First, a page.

WASHINGTON (Reuters) - South Carolina breathed new life into Joe Biden’s bid for the Democratic presidential nomination Saturday as the former vice president won broad support from the state’s all-important African-American community, according to Edison Research, which called the race for Biden as soon as voting ended.
Democratic U.S. presidential candidate and former U.S. Vice President Joe Biden speaks during a campaign event at Saint Augustine's University in Raleigh, North Carolina, U.S., February 29, 2020. REUTERS/Elizabeth Frantz
Edison found that six out of 10 African Americans, who make up more than half the state’s Democratic electorate, voted for Biden over the other six contenders. Fewer than two out of 10 supported U.S. Senator Bernie Sanders of Vermont, who came into Saturday’s contest with a lead in delegates.
Edison compiles voter polls and live election results for media organizations including ABC News, CBS News, CNN, NBC News and Reuters.
The exit poll also found that the endorsement of Biden by a senior African-American congressman from the state influenced a considerable number of voters. Six out of 10 Democratic primary voters said that U.S. Representative Jim Clyburn’s endorsement was a factor in their decision.
Clyburn, who is majority whip in the House of Representatives and the third-ranking Democrat in the chamber, has represented South Carolina in Congress since 1993.
South Carolina’s primary voters also appeared to be more moderate than other states. Only about half described themselves as liberal. In comparison, a majority of caucus-goers in Iowa and Nevada and primary voters in New Hampshire described themselves as liberal.
Here are other highlights from the Edison poll, which was based on interviews with 2,032 people who voted on Saturday at 35 locations around South Carolina. The proportions may change as more polling is conducted and the votes are tallied:
** Eight out of 10 South Carolina voters in the Democratic primary said they will vote for the party’s nominee regardless of who it is.
** Two out of 10 say they are participating in the Democratic primary for the first time.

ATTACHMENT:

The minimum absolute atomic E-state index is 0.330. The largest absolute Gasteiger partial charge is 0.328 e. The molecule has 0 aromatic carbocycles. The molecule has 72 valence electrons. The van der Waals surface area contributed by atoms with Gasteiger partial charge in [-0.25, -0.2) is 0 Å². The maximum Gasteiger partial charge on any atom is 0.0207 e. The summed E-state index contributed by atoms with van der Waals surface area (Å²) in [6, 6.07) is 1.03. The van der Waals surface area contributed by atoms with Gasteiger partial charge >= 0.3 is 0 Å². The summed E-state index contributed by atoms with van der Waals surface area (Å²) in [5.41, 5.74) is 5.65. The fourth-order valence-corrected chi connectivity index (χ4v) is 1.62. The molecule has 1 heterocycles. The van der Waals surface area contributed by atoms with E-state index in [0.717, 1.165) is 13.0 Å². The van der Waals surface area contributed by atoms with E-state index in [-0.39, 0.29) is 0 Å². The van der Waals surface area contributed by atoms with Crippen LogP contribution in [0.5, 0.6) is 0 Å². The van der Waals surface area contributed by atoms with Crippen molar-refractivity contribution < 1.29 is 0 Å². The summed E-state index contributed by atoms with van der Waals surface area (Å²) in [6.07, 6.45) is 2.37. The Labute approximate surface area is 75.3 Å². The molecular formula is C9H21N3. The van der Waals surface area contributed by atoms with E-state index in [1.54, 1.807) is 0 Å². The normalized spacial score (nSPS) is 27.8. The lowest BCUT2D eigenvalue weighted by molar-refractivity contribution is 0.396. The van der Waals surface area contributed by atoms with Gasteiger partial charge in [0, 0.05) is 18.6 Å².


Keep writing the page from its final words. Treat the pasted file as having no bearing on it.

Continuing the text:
** Five out of 10 want a candidate who “can beat Donald Trump” more than a candidate who agrees with them on major issues.
** Four out of 10 say healthcare is their top issue, while two of 10 cite race relations, two of 10 cite income inequality and one of 10 cite climate change.
** Five out of 10 say they support replacing private health insurance with a government-run plan: an initiative commonly known as Medicare For All.
** Older African Americans were more likely to support Biden. The former vice president won seven of every 10 black primary voters who were at least 60 years old.
** Younger black voters were largely split between supporting Biden and Sanders.
** Biden won the largest share of women voters, with support from five out of every 10 women who participated in the Democratic primary.
** Biden won the support of three out of every 10 white, college-educated women in the Democratic primary, the largest share of all the candidates.
** Nearly three out of 10 South Carolina Democratic primary voters identified as independent, which is up from 2016.
** Four out of 10 said they made up their minds about how to vote in the last few days before the primary.
** Five out of 10 want the next president to return to Obama’s policies; three of 10 want more liberal policies; two of 10 more conservative ones.
** Five out of 10 say the U.S. economic system needs a complete overhaul.
** Five out of 10 say they are angry about the Trump administration; four of 10 are dissatisfied but not angry.
** Seven out of 10 say they have an unfavourable view of former New York Mayor Michael Bloomberg.
** Nearly eight out of 10 say they have a favourable view of Biden.
** Five out of 10 say they have a favourable view of Sanders.
** Sanders won the largest share of young white voters.
** Four out of 10 say Biden has the best understanding of concerns of minorities.
Reporting by Chris Kahn; editing by Jonathan Oatis